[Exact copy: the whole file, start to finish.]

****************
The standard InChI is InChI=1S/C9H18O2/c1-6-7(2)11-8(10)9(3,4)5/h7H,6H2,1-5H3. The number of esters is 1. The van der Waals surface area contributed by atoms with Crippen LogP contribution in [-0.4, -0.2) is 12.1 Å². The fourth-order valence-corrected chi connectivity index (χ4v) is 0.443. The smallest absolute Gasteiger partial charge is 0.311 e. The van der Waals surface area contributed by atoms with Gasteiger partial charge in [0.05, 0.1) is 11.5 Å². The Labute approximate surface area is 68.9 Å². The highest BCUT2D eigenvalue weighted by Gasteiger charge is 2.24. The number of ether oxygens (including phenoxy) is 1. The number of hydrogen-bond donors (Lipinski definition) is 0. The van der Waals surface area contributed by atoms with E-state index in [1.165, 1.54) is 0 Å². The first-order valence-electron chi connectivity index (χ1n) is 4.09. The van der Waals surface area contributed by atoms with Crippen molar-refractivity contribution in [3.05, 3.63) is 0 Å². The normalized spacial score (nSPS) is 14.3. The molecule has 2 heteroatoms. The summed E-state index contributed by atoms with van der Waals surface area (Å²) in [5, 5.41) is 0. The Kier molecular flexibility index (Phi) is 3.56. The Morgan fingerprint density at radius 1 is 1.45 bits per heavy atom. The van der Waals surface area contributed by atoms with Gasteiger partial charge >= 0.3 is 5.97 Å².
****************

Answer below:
The standard InChI is InChI=1S/C9H18O2/c1-6-7(2)11-8(10)9(3,4)5/h7H,6H2,1-5H3. The number of esters is 1. The van der Waals surface area contributed by atoms with Crippen LogP contribution in [-0.4, -0.2) is 12.1 Å². The fourth-order valence-corrected chi connectivity index (χ4v) is 0.443. The smallest absolute Gasteiger partial charge is 0.311 e. The van der Waals surface area contributed by atoms with Gasteiger partial charge in [0.05, 0.1) is 11.5 Å². The Labute approximate surface area is 68.9 Å². The highest BCUT2D eigenvalue weighted by Gasteiger charge is 2.24. The number of ether oxygens (including phenoxy) is 1. The number of hydrogen-bond donors (Lipinski definition) is 0. The van der Waals surface area contributed by atoms with E-state index in [1.165, 1.54) is 0 Å². The first-order valence-electron chi connectivity index (χ1n) is 4.09. The van der Waals surface area contributed by atoms with Crippen molar-refractivity contribution in [3.05, 3.63) is 0 Å². The normalized spacial score (nSPS) is 14.3. The molecule has 2 heteroatoms. The summed E-state index contributed by atoms with van der Waals surface area (Å²) in [5, 5.41) is 0. The Kier molecular flexibility index (Phi) is 3.56. The Morgan fingerprint density at radius 1 is 1.45 bits per heavy atom. The van der Waals surface area contributed by atoms with Gasteiger partial charge >= 0.3 is 5.97 Å².